I cannot, as you know, provide scientific evidence for the existence of God. It does not exist. But it does not preclude other arguments, or other kinds of evidence that have compelling value and are legitimate.

    Philosophy is a legitimate path to truth. It is accepted as legitimate, and in fact gives meaning to scientific evidence. Science cannot give me answers to ultimate questions like how is morality determined? What is the purpose of life? How do we know things? What is the scientific method and why is it valid? What is a proof? What is the mind? Is it different from the brain? Is it different from matter? Is that a different question? Are numbers real? What makes something beautiful? Is that an objective value or it is simply visceral? What makes something good? Is one form of sexual expression better than another? These questions are not answered by the scientific method. They are issues of epistemology and metaphysics and values/ethics that are critical if we are going to connect the dots of fact garnered through science.

    I am not avoiding the issue, simply pointing out that you have two rules: It must be science or I won’t give it validity and if it is outside the scientific method I decide if I like it or not, and your methodology there is subject to arbitrariness (is that a word?).

    Since the scientific method does not help with the existence of God thing, I cannot please you. That does not mean that there is not much to say for the existence of God, the possibility of His existence. Faith, which is also not subject to the scientific method and therefore silliness to you, is a major component for religious people like myself. Compensation for lack of evidence, absolutely. Irrational, not necessarily.

    When I cite traditional arguments like the cosmological, teleological, ontological – I recognize they have limitations, but taken together form a beginning for a rational belief in God’s existence.

    Here is what you keep repeating: No scientific evidence, no Sven. Then you digress to pointing out my inconsistency and the plethora of easy pickings of inconsistent religious people. Those things are not relevant to this discussion. Really we need to step back and talk about ground rules and appropriate beginning points.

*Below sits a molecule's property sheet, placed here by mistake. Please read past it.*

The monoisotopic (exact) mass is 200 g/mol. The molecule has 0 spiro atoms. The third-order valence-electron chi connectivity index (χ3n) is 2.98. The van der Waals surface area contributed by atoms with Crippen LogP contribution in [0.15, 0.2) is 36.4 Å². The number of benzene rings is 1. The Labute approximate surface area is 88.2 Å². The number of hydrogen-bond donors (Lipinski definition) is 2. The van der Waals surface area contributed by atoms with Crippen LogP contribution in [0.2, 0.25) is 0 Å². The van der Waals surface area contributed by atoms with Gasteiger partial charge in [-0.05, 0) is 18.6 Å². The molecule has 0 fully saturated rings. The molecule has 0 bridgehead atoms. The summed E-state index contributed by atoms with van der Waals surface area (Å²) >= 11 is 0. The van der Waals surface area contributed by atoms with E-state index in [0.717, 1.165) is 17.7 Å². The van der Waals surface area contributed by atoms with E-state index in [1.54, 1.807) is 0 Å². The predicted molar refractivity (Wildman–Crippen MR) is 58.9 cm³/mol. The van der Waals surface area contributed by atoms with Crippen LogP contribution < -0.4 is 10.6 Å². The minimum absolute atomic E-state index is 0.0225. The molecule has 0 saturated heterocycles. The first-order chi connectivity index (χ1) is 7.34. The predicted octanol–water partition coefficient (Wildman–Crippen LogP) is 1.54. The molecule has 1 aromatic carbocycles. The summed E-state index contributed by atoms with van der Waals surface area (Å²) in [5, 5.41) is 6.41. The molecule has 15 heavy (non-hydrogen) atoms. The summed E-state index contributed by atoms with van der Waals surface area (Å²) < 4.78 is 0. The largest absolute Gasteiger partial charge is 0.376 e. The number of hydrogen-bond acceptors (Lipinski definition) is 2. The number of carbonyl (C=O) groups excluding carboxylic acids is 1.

Take a look at your own inconsistency: “It is easily provable that we did not get our moral underpinnings from any sacred text. Quite the reverse. We humans obviously wrote our morals into these texts.” By your own standard you must reject your own statement. It is beyond scientific methodology to prove that statement. It is your opinion. It is not necessarily obvious. You beg the question.

    If you are in love and got married based on that emotion, you violated your own system. You cannot prove that like you can prove a vaccination has worth or is reliable. You cannot prove the potential of a promise like you can prove the reliability of a vaccination. But you still proceed, even though it may be more detrimental to you than not having the vaccination. Love is not subject to the scientific method. I can observe loving behavior, but I cannot quantify my love, or my feelings of love.

    We have different authorities in our path to what is. You are a materialist (?) and a naturalist (?) (I don’t want to put words in your mouth). You claim to exclusively depend on the scientific method for any and all truth. I accept other means to discover truth and reality.

    As to empathy and compassion being for me evidence of God. Well, it is not that big a leap when you accept the teleological argument as at some level valid. I move from the eternal to the temporal. I am not eternal, the values I have are borrowed. You argue from the temporal to the eternal; we create, we determine, we ascribe value to the way we are. Evolutionary process has brought us to this place. Compassion and empathy are merely natural phenomenon evident in higher forms of life. Nothing more, nothing less. I understand your position, I don’t accept it as satisfactory. It does not take enough into account. It avoids any ethics considerations, value considerations. Why are empathy and compassion important? Why are they better than apathy and indifference? or malice? You cannot give me evidence that one is better than another. You can only tell me you prefer one to another.

    I hope you have also noticed that I am not arguing for Christianity here, that is a totally separate discussion. I have tried to stay within the basics of this discussion: the existence of God, and the way we know what we know. I am not sure why you are so anxious to demean my Christianity. You claim it is harmful to others. Again, in your system it seems that I could legitimately respond: “so what.” You have no scientific foundation for rejecting that behavior as morally wrong or reprehensible, Scientism observes and describes facts. It does not and cannot place a value upon that. Your own methodology fails you here, it gives you no foundation for anger at the injustice.

    That is why I brought up the problem of evil. As a materialist, is not murder the same as erosion, or lightning igniting a fire and destroying a forest? You can only describe the facts of murder, the response to murder on the part of other people, but you cannot ascribe value to the act. There is no foundation. If the stronger lion kills the weaker lion, that is simply nature. So what is different about the human animal? Science can only describe the evidentiary difference in behavior, demonstrating value is not possible in your system. I am not talking about the Bible here – you have no basis for ascribing value to the act other than personal opinion, feelings, distaste.